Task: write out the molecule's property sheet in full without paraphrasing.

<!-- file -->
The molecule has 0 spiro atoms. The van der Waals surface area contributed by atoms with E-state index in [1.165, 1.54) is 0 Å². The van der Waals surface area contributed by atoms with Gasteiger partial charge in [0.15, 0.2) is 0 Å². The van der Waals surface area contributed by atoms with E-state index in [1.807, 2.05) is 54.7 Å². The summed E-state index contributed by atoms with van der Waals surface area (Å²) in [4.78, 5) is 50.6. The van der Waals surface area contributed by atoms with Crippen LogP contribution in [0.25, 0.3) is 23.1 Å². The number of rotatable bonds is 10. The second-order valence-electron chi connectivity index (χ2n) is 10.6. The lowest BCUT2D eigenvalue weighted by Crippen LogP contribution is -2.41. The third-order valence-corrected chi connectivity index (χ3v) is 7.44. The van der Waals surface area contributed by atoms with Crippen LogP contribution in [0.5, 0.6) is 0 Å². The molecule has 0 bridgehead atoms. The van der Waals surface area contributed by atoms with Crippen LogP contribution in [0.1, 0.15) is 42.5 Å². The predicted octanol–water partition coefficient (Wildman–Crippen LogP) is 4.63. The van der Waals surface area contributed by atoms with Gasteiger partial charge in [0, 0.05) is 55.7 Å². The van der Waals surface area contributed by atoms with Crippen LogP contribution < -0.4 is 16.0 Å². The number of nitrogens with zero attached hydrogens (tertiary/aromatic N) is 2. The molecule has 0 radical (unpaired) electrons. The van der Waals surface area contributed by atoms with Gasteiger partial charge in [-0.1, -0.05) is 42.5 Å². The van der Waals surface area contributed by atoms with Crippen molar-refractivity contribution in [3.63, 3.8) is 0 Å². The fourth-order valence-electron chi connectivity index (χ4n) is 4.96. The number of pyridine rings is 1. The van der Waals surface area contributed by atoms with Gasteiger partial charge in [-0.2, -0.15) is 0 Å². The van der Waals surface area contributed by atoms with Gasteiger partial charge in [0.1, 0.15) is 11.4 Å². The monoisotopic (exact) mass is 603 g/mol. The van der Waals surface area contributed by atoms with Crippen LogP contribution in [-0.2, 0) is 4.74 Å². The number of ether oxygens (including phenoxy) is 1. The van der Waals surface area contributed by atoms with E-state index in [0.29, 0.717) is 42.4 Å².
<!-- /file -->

The molecule has 0 spiro atoms. The van der Waals surface area contributed by atoms with E-state index in [1.165, 1.54) is 0 Å². The van der Waals surface area contributed by atoms with Gasteiger partial charge in [0.15, 0.2) is 0 Å². The van der Waals surface area contributed by atoms with E-state index in [1.807, 2.05) is 54.7 Å². The summed E-state index contributed by atoms with van der Waals surface area (Å²) in [4.78, 5) is 50.6. The van der Waals surface area contributed by atoms with Crippen LogP contribution in [0.25, 0.3) is 23.1 Å². The number of rotatable bonds is 10. The second-order valence-electron chi connectivity index (χ2n) is 10.6. The lowest BCUT2D eigenvalue weighted by Crippen LogP contribution is -2.41. The third-order valence-corrected chi connectivity index (χ3v) is 7.44. The van der Waals surface area contributed by atoms with Crippen LogP contribution in [0.5, 0.6) is 0 Å². The molecule has 0 bridgehead atoms. The van der Waals surface area contributed by atoms with Crippen LogP contribution in [0.1, 0.15) is 42.5 Å². The predicted octanol–water partition coefficient (Wildman–Crippen LogP) is 4.63. The van der Waals surface area contributed by atoms with Gasteiger partial charge in [0, 0.05) is 55.7 Å². The van der Waals surface area contributed by atoms with Crippen LogP contribution < -0.4 is 16.0 Å². The number of nitrogens with zero attached hydrogens (tertiary/aromatic N) is 2. The molecule has 0 radical (unpaired) electrons. The van der Waals surface area contributed by atoms with Gasteiger partial charge in [-0.1, -0.05) is 42.5 Å². The van der Waals surface area contributed by atoms with Crippen molar-refractivity contribution in [3.63, 3.8) is 0 Å². The fourth-order valence-electron chi connectivity index (χ4n) is 4.96. The number of pyridine rings is 1. The van der Waals surface area contributed by atoms with Gasteiger partial charge in [-0.2, -0.15) is 0 Å². The van der Waals surface area contributed by atoms with Gasteiger partial charge in [0.1, 0.15) is 11.4 Å². The monoisotopic (exact) mass is 603 g/mol. The van der Waals surface area contributed by atoms with Crippen LogP contribution in [-0.2, 0) is 4.74 Å². The number of ether oxygens (including phenoxy) is 1. The van der Waals surface area contributed by atoms with E-state index in [0.29, 0.717) is 42.4 Å².